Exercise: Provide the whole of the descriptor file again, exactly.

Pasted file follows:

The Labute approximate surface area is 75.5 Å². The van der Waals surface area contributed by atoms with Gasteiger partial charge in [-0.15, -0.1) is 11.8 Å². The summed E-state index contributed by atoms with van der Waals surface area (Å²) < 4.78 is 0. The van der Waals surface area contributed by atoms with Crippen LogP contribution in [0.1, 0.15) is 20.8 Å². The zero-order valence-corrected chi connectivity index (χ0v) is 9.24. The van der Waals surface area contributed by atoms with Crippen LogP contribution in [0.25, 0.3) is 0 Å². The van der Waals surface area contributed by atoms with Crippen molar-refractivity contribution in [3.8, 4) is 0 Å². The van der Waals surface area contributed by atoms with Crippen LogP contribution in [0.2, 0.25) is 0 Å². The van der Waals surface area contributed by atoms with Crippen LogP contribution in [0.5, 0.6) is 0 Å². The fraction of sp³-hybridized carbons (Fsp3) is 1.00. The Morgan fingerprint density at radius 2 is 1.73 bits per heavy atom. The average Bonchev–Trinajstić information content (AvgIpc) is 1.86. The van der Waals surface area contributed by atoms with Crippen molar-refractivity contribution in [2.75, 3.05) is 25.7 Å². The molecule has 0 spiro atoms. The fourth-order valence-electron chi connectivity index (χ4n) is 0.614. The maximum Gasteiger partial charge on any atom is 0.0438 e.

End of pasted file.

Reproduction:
The Labute approximate surface area is 75.5 Å². The van der Waals surface area contributed by atoms with Gasteiger partial charge in [-0.15, -0.1) is 11.8 Å². The summed E-state index contributed by atoms with van der Waals surface area (Å²) < 4.78 is 0. The van der Waals surface area contributed by atoms with Crippen LogP contribution in [0.1, 0.15) is 20.8 Å². The zero-order valence-corrected chi connectivity index (χ0v) is 9.24. The van der Waals surface area contributed by atoms with Crippen LogP contribution in [0.25, 0.3) is 0 Å². The van der Waals surface area contributed by atoms with Crippen molar-refractivity contribution in [3.8, 4) is 0 Å². The van der Waals surface area contributed by atoms with Crippen LogP contribution in [0.2, 0.25) is 0 Å². The van der Waals surface area contributed by atoms with Crippen LogP contribution in [0.5, 0.6) is 0 Å². The fraction of sp³-hybridized carbons (Fsp3) is 1.00. The Morgan fingerprint density at radius 2 is 1.73 bits per heavy atom. The average Bonchev–Trinajstić information content (AvgIpc) is 1.86. The van der Waals surface area contributed by atoms with Crippen molar-refractivity contribution in [2.75, 3.05) is 25.7 Å². The molecule has 0 spiro atoms. The fourth-order valence-electron chi connectivity index (χ4n) is 0.614. The maximum Gasteiger partial charge on any atom is 0.0438 e.